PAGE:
Valero Energy Corp (VLO) is a refining and marketing company. VLO closed flat at $44.95 on March 27, 2013. VLO had been trading in the range of $20.00-$48.97 in the past 52 weeks. VLO has a market cap of $24.85B with a beta of 1.53. With the recent pullback, investors can review the long-term position for VLO, which has higher margins with a fair priced cash flow.
All Ethanol Plants Running
Valero Energy had resumed production on March 21, 2013 at an ethanol plant in Linden, Indiana, the last of several plants that the company idled in 2012 due to poor margins. The Linden refinery was idled last year. When running, it can process about 43 million bushels of corn into 120 million gallons of denatured ethanol and 370,000 tons of co-products. Valero spokesman Bill Day said, "Improved margins have allowed the plant to be operated profitably, which
What exactly makes an exchange-traded fund in a given economic segment “cheap?” I am beginning to think that the concept is as arbitrary and as disobliging as the automatic spending cuts in Washington D.C.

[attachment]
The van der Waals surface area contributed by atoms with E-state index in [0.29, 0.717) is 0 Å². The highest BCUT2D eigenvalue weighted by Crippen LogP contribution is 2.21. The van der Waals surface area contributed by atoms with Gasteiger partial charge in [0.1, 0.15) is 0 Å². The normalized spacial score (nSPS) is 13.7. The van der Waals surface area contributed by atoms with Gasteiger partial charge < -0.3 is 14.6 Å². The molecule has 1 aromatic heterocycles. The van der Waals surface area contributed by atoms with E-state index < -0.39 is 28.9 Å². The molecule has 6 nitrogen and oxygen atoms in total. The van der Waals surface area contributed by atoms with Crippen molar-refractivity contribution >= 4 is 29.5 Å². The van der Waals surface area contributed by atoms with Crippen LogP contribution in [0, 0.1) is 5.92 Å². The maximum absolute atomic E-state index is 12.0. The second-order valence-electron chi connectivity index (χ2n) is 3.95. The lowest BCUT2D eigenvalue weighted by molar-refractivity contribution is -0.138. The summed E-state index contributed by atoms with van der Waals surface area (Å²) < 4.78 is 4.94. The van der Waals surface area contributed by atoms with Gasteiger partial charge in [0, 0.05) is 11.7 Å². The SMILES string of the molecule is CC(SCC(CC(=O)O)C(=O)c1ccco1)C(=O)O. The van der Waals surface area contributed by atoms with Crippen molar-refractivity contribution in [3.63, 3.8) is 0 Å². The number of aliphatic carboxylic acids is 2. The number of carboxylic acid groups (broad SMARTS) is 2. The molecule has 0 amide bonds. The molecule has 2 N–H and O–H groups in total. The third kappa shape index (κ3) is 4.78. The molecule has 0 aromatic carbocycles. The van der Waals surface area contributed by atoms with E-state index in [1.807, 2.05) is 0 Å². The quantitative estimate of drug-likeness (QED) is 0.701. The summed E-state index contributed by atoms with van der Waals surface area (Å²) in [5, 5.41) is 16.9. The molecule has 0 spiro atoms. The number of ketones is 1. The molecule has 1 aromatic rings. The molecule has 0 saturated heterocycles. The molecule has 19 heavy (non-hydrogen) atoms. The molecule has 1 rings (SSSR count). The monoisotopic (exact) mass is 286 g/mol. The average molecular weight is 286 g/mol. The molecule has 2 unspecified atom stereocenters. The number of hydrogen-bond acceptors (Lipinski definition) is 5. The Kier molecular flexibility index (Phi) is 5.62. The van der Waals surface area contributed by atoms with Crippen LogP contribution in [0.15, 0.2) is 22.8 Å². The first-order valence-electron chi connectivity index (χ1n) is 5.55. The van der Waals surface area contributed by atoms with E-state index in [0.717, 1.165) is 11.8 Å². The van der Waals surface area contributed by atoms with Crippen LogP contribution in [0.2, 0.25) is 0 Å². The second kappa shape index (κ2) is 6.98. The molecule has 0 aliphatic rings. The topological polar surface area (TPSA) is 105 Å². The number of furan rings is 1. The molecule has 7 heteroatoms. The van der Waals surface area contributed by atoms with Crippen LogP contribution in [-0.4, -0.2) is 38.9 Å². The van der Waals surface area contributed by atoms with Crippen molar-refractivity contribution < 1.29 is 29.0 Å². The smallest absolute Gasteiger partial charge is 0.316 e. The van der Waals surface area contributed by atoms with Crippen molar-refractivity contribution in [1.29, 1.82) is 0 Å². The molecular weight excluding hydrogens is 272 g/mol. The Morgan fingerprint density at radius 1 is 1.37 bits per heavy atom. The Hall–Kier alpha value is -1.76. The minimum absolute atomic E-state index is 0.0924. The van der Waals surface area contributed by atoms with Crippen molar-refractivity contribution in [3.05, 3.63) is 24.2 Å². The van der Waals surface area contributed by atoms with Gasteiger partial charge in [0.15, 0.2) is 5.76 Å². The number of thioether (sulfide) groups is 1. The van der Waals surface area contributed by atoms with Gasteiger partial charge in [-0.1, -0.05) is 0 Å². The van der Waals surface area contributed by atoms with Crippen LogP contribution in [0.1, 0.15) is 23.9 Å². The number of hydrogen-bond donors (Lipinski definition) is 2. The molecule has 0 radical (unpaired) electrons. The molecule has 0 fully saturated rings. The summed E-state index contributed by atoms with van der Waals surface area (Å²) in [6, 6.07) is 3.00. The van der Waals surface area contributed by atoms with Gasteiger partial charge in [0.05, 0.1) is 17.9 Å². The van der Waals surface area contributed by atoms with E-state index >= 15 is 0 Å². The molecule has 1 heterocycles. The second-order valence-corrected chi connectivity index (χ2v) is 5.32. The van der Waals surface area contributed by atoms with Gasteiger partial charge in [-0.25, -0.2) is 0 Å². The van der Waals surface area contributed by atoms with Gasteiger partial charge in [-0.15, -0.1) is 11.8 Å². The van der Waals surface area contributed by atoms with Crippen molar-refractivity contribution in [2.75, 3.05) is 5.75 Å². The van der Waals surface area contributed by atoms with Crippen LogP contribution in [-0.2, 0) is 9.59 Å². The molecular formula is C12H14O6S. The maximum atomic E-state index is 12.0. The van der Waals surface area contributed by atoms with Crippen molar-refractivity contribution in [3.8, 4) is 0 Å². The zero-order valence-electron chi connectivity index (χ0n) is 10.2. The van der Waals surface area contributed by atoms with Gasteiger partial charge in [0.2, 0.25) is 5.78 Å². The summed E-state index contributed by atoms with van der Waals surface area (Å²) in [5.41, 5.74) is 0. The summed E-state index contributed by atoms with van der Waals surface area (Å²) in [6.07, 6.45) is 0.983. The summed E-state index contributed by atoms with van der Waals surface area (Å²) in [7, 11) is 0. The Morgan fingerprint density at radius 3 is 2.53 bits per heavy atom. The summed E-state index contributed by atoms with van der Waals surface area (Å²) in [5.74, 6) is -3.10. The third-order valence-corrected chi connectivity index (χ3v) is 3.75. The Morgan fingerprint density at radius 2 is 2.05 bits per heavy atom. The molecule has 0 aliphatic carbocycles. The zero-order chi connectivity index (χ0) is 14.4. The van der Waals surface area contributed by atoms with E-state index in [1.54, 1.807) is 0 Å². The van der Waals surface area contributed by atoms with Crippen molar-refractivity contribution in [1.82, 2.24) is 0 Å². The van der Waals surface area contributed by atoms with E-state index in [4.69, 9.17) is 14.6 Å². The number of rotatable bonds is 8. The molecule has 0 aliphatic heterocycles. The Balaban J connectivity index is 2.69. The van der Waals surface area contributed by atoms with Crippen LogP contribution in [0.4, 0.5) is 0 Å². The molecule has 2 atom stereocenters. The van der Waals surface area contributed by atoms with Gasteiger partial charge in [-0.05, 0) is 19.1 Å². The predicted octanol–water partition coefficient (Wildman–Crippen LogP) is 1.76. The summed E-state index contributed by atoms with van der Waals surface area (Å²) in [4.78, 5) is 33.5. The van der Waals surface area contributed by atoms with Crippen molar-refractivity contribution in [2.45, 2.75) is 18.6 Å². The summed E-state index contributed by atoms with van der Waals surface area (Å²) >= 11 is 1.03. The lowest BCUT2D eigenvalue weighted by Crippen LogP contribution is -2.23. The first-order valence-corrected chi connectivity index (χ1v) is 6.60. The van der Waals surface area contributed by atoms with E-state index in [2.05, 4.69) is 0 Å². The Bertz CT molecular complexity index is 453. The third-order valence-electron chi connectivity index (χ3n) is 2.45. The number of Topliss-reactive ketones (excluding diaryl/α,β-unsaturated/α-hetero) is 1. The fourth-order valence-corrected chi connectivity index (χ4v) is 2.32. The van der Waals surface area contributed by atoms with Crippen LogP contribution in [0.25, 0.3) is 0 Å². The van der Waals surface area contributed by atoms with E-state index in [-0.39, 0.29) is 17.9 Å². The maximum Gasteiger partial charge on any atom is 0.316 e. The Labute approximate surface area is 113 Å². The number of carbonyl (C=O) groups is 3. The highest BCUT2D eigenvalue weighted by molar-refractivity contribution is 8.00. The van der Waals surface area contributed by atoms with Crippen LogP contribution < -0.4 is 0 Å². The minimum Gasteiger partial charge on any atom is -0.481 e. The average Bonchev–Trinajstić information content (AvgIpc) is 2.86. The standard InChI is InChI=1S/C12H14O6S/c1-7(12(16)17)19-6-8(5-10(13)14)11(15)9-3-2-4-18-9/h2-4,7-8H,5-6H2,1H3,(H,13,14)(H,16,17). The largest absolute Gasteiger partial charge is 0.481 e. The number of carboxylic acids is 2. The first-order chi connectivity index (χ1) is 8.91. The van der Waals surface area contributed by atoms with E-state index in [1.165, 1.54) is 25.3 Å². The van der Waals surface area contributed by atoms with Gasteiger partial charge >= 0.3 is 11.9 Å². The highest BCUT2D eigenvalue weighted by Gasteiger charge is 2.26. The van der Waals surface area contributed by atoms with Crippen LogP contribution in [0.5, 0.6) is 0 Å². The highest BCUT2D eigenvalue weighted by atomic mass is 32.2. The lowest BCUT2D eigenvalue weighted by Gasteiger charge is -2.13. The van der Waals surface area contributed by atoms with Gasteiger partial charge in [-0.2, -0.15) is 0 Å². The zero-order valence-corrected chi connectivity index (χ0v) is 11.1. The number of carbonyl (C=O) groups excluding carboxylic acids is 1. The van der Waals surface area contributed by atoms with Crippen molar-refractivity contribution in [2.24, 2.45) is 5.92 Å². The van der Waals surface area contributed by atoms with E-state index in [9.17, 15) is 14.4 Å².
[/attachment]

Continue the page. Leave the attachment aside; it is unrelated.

For example, Russ Koesterich is the Chief Investment Strategist for Blackrock. I genuinely enjoy reading his perspectives on “everything iShares.” Indeed, every exchange-traded fund enthusiast should follow Russ on Twitter or sign up for Blackrock’s weekly update. That said, in a 3/6/13 blog post, Russ declared that the energy and technology sectors look like bargains. The implication? One should consider investing in the iShares DJ Energy Sector Fund (IYE) and/or the iShares DJ Technology Sector Fund (IYW).
Year-to-date, both IYE and IYW have underperformed non-cyclical segments like health care and consumer staples. Is this a contributing factor for declaring that IYE and IYW are inexpensive?
(click to enlarge)
Perhaps the notion that energy and tech may
The Bureau of Economic Analysis' most recent Personal Income and Outlays report showed continued inflation pressures occurring in September in the U.S. economy. Consumers' personal income and disposable income continued to increase during the month while real disposable income decreased nearly 0.1 percent.
As inflation continues to push prices up and real disposable income down, a few factors are weighing heavily on the economy in the current environment. Specifically, energy prices appear to be a leading inflation driver.
September's PCE Price Index, which measures prices of U.S. consumer goods, increased 0.4 percent. Food prices were less of a factor in September, decreasing 0.1 percent. Energy prices, however, increased 4.8 percent in September following a 5.8 percent increase in August but a 0.2 percent decrease in July. Third quarter energy prices rebounded significantly from a steep decline in the second quarter. PCE Energy Price Index data for the second quarter